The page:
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Author Topic: Conference on human trafficking opens  (Read 5961 times)
Junior Member
Posts: 118

Orisa Priest in Training

« on: June 27, 2004, 03:10:26 AM »

SOUTHERN AFRICA: Conference on human trafficking opens

JOHANNESBURG, 22 June (IRIN) - "I am young - but up here is
old," says an 11-year-old girl working as a prostitute in
Cape Town, pointing to her head - one of many images in hard-
hitting footage on the sex industry, screened at the opening
of a conference on human trafficking in South Africa on

The three-day conference, 'The Next Steps to Path Breaking
Strategies in the Global Fight Against Sex Trafficking', is
sponsored by a global coalition of NGOs called the War
Against Trafficking Alliance and the South African National
Prosecuting Authority (NPA).

The gathering will help to compile the agenda of a national
task team newly constituted to combat human trafficking in
South Africa, and is the fifth follow-up of a world summit
held in Washington last year.

South Africa is a destination for women and children from
Kenya, Latvia, Malawi, Mozambique, Nigeria, Senegal, Taiwan,
Thailand, Romania and Zambia, said US Congresswoman Linda
Smith, the founder of the global coalition, at the opening of
the conference.

Children are trafficked either for sexual exploitation or for
labour. Smith, quoting last year's US State Department
figures, said there were 2,000 children in debt bondage in
South Africa.

According to Interpol, sex traffickers earn an extimated US
$19 billion annually. "It is diffcult to put a figure to the
value of trade in Southern Africa, as we have only just begun
investigating it," Jonathan Martens of the Geneva-based NGO,
International Organisation for Migration (IOM), told IRIN.

A pimp in Cape Town, South Africa's tourism capital, who
supplies eight-to 11-year-olds to sex tourists mainly from
the US, Britain and Japan, commented in the film that
children are sometimes tied with barbed wire and told to
perform sexual acts on adults.

The footage was shot by the global coalition of NGOs.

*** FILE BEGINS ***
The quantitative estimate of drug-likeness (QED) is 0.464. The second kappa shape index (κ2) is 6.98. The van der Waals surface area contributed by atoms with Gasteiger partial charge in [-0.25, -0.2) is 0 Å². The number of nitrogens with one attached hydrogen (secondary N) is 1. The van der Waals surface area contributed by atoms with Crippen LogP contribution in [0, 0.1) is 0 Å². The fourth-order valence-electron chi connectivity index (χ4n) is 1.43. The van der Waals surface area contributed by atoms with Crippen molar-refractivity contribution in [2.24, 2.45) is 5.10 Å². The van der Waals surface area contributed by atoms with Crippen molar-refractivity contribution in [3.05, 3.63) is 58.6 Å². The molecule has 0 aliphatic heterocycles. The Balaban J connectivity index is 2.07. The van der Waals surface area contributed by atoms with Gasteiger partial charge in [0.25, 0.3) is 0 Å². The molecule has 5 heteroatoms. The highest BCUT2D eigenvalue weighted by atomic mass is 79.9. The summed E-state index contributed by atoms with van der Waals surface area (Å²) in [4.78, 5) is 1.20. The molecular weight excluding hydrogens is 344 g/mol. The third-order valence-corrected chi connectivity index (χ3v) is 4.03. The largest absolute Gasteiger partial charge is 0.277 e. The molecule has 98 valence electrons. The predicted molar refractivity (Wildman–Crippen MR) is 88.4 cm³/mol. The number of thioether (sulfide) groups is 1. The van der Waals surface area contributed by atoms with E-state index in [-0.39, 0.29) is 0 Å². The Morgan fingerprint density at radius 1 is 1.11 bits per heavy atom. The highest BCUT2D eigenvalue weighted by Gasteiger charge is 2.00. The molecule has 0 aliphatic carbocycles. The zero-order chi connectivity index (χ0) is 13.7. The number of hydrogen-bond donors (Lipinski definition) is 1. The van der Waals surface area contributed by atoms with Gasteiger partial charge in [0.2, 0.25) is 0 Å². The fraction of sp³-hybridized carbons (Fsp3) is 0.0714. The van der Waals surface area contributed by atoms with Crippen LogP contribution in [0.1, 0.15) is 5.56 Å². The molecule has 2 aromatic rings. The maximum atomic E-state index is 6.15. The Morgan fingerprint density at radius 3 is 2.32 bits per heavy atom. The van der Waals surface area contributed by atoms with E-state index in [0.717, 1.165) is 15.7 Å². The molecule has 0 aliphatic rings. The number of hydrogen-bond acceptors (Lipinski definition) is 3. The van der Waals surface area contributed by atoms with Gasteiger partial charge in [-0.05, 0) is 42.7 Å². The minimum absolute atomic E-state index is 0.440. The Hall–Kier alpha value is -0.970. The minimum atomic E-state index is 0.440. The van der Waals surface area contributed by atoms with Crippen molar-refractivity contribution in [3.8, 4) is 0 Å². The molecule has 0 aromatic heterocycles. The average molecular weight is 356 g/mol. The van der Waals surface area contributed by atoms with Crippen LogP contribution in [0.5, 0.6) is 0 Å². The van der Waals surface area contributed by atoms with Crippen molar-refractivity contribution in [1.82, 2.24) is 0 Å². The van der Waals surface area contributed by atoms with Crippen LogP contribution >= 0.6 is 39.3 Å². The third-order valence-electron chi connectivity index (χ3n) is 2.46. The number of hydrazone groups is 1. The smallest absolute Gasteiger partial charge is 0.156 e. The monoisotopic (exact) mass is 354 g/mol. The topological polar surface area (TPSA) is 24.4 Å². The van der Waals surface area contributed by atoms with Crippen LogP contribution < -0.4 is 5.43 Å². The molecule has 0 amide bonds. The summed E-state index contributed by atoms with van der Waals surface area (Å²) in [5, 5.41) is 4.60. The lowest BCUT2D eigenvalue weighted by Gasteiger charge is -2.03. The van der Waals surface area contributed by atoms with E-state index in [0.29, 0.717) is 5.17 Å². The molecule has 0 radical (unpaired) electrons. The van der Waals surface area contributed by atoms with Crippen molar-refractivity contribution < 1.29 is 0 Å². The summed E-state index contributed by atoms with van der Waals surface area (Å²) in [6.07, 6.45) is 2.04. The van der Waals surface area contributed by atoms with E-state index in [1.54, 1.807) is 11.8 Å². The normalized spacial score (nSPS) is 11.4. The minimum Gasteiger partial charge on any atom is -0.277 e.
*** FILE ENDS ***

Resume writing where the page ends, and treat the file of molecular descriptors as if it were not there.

According to the South Africa-based child rights' activist
organisation, Molo Songololo, 25 percent of prostitutes in
Cape Town are children.

While the film alleged that child prostitution in Cape Town
was run predominantly by a Nigerian syndicate, Smith said
Russian, Bulgarian and Chinese crime groups were other major
players in the human trafficking business in South Africa.

The country's attractive First World conditions - "clean
water, good schools for their children" - were luring
trafficking traders to the country, said Smith.

Senior state advocate Nolwandle Qaba of the NPA, who heads
the national trafficking task team, said they had
identified "six pillars of the South African counter-
trafficking strategy": "information; capacity-building and
development; victim support and integration; legislation and
policy; monitoring and evaluation; and liaison and

The new task team, chaired by the NPA, comprises the
departments of home affairs, justice, social services and
labour, the organised crime and border police units of the
South African Police Service, the UN Office of Drugs and
Crime (UNODC), Molo Songololo and IOM.

None of the countries in Southern Africa have domestic
legislation outlawing human trafficking. Senior legal crime
expert in UNODC's Southern Africa office, Uglijesa Zvekic,
said the UN body would launch a regional project in September
to enable members of the Southern African Development
Community to implement the protocol of the UN Convention
against Transnational Organised Crime.

The legal instrument, which was adopted by the General
Assembly on 15 November 2000 and came into force on 25
December 2003, provides the first internationally agreed
definition of trafficking and requires countries to
criminalise such activity.

Through a series of workshops, Zvekic said, the project
would "advise on drafting and revising relevant legislation;
provide advice and assistance on establishing and
strengthening antitrafficking offices and units; and train
law enforcement offices, prosecutors and judges".

UNODC also planned to set up a programme in Mozambique next
year to prevent trafficking in human organs.

When we have the determination to restrain our lower desires, the door is opened for us to fulfill our highest aspirations.
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